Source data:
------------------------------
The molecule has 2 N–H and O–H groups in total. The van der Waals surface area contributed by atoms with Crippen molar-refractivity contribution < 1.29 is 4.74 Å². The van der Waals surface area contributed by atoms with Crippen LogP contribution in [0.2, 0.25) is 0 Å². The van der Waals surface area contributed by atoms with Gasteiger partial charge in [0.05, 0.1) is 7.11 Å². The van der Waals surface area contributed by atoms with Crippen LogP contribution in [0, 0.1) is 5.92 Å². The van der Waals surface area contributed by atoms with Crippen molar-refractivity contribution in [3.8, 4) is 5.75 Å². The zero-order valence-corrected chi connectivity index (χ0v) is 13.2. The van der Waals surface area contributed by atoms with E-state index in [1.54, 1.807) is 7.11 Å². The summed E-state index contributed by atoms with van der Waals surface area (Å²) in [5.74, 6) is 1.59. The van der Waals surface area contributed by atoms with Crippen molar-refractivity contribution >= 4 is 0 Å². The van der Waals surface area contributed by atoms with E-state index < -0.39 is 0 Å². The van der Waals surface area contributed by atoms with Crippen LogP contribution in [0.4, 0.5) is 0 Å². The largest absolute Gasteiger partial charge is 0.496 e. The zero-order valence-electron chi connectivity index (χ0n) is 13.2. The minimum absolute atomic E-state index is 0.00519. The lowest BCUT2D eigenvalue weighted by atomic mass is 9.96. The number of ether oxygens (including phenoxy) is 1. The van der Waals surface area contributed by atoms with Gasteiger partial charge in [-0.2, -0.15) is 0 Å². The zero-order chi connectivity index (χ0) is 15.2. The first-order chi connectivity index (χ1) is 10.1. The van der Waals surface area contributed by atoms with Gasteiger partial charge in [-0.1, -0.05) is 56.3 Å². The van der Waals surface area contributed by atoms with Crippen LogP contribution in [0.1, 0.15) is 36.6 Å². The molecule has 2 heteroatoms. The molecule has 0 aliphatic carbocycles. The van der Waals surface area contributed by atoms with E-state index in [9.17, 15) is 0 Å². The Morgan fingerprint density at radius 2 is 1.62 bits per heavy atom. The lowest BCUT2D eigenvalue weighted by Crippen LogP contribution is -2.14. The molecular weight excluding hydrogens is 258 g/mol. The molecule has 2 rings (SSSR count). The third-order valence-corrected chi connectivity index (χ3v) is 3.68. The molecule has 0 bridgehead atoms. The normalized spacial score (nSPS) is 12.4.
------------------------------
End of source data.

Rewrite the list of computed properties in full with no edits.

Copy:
The molecule has 2 N–H and O–H groups in total. The van der Waals surface area contributed by atoms with Crippen molar-refractivity contribution < 1.29 is 4.74 Å². The van der Waals surface area contributed by atoms with Crippen LogP contribution in [0.2, 0.25) is 0 Å². The van der Waals surface area contributed by atoms with Gasteiger partial charge in [0.05, 0.1) is 7.11 Å². The van der Waals surface area contributed by atoms with Crippen LogP contribution in [0, 0.1) is 5.92 Å². The van der Waals surface area contributed by atoms with Crippen molar-refractivity contribution in [3.8, 4) is 5.75 Å². The zero-order valence-corrected chi connectivity index (χ0v) is 13.2. The van der Waals surface area contributed by atoms with E-state index in [1.54, 1.807) is 7.11 Å². The summed E-state index contributed by atoms with van der Waals surface area (Å²) in [5.74, 6) is 1.59. The van der Waals surface area contributed by atoms with Crippen molar-refractivity contribution >= 4 is 0 Å². The van der Waals surface area contributed by atoms with E-state index < -0.39 is 0 Å². The van der Waals surface area contributed by atoms with Crippen LogP contribution in [0.4, 0.5) is 0 Å². The largest absolute Gasteiger partial charge is 0.496 e. The zero-order valence-electron chi connectivity index (χ0n) is 13.2. The minimum absolute atomic E-state index is 0.00519. The lowest BCUT2D eigenvalue weighted by atomic mass is 9.96. The number of ether oxygens (including phenoxy) is 1. The van der Waals surface area contributed by atoms with Gasteiger partial charge in [-0.2, -0.15) is 0 Å². The zero-order chi connectivity index (χ0) is 15.2. The first-order chi connectivity index (χ1) is 10.1. The van der Waals surface area contributed by atoms with Gasteiger partial charge in [-0.1, -0.05) is 56.3 Å². The van der Waals surface area contributed by atoms with Crippen LogP contribution in [0.1, 0.15) is 36.6 Å². The molecule has 2 heteroatoms. The molecule has 0 aliphatic carbocycles. The van der Waals surface area contributed by atoms with E-state index in [9.17, 15) is 0 Å². The Morgan fingerprint density at radius 2 is 1.62 bits per heavy atom. The lowest BCUT2D eigenvalue weighted by Crippen LogP contribution is -2.14. The molecular weight excluding hydrogens is 258 g/mol. The molecule has 2 rings (SSSR count). The third-order valence-corrected chi connectivity index (χ3v) is 3.68. The molecule has 0 bridgehead atoms. The normalized spacial score (nSPS) is 12.4.